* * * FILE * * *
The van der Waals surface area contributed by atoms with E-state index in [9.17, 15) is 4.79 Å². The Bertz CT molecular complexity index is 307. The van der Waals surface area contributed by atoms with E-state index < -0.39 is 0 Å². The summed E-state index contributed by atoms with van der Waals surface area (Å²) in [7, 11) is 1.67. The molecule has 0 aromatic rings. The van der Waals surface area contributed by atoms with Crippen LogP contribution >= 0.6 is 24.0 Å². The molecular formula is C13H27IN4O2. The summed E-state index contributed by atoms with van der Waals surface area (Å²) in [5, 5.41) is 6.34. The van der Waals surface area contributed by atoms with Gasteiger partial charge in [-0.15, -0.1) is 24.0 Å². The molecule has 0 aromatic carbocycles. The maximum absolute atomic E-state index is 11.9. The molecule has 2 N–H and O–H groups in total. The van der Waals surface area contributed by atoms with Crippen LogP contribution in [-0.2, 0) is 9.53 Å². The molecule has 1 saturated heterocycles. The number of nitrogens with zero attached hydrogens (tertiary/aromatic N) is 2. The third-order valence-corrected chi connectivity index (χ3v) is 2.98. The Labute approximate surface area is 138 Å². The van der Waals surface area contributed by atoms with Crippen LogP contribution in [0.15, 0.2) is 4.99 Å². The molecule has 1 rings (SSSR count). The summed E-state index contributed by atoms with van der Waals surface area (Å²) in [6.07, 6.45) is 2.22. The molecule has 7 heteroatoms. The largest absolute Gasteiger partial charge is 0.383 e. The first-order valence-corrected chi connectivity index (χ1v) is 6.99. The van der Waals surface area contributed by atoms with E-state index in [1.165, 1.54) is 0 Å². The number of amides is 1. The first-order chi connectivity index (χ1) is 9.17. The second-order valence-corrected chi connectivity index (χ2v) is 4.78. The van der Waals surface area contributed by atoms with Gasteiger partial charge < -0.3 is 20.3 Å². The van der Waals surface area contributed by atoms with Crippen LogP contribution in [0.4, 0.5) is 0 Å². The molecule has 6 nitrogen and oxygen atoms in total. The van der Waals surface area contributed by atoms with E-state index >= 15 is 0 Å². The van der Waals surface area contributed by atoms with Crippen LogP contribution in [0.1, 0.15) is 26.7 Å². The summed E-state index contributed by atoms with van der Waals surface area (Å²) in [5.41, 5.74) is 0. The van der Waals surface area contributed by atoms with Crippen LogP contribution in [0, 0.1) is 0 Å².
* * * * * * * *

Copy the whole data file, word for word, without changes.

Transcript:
The van der Waals surface area contributed by atoms with E-state index in [9.17, 15) is 4.79 Å². The Bertz CT molecular complexity index is 307. The van der Waals surface area contributed by atoms with E-state index < -0.39 is 0 Å². The summed E-state index contributed by atoms with van der Waals surface area (Å²) in [7, 11) is 1.67. The molecule has 0 aromatic rings. The van der Waals surface area contributed by atoms with Crippen LogP contribution >= 0.6 is 24.0 Å². The molecular formula is C13H27IN4O2. The summed E-state index contributed by atoms with van der Waals surface area (Å²) in [5, 5.41) is 6.34. The van der Waals surface area contributed by atoms with Gasteiger partial charge in [-0.15, -0.1) is 24.0 Å². The molecule has 0 aromatic carbocycles. The maximum absolute atomic E-state index is 11.9. The molecule has 2 N–H and O–H groups in total. The van der Waals surface area contributed by atoms with Crippen LogP contribution in [-0.2, 0) is 9.53 Å². The molecule has 1 saturated heterocycles. The number of nitrogens with zero attached hydrogens (tertiary/aromatic N) is 2. The third-order valence-corrected chi connectivity index (χ3v) is 2.98. The Labute approximate surface area is 138 Å². The van der Waals surface area contributed by atoms with Crippen LogP contribution in [0.15, 0.2) is 4.99 Å². The molecule has 1 rings (SSSR count). The summed E-state index contributed by atoms with van der Waals surface area (Å²) in [6.07, 6.45) is 2.22. The molecule has 7 heteroatoms. The largest absolute Gasteiger partial charge is 0.383 e. The first-order valence-corrected chi connectivity index (χ1v) is 6.99. The van der Waals surface area contributed by atoms with E-state index in [1.165, 1.54) is 0 Å². The number of amides is 1. The first-order chi connectivity index (χ1) is 9.17. The second-order valence-corrected chi connectivity index (χ2v) is 4.78. The van der Waals surface area contributed by atoms with Gasteiger partial charge < -0.3 is 20.3 Å². The van der Waals surface area contributed by atoms with Crippen LogP contribution in [0.4, 0.5) is 0 Å². The molecule has 6 nitrogen and oxygen atoms in total. The van der Waals surface area contributed by atoms with E-state index >= 15 is 0 Å². The van der Waals surface area contributed by atoms with Crippen LogP contribution in [0.1, 0.15) is 26.7 Å². The summed E-state index contributed by atoms with van der Waals surface area (Å²) in [5.41, 5.74) is 0. The van der Waals surface area contributed by atoms with Crippen LogP contribution in [0, 0.1) is 0 Å².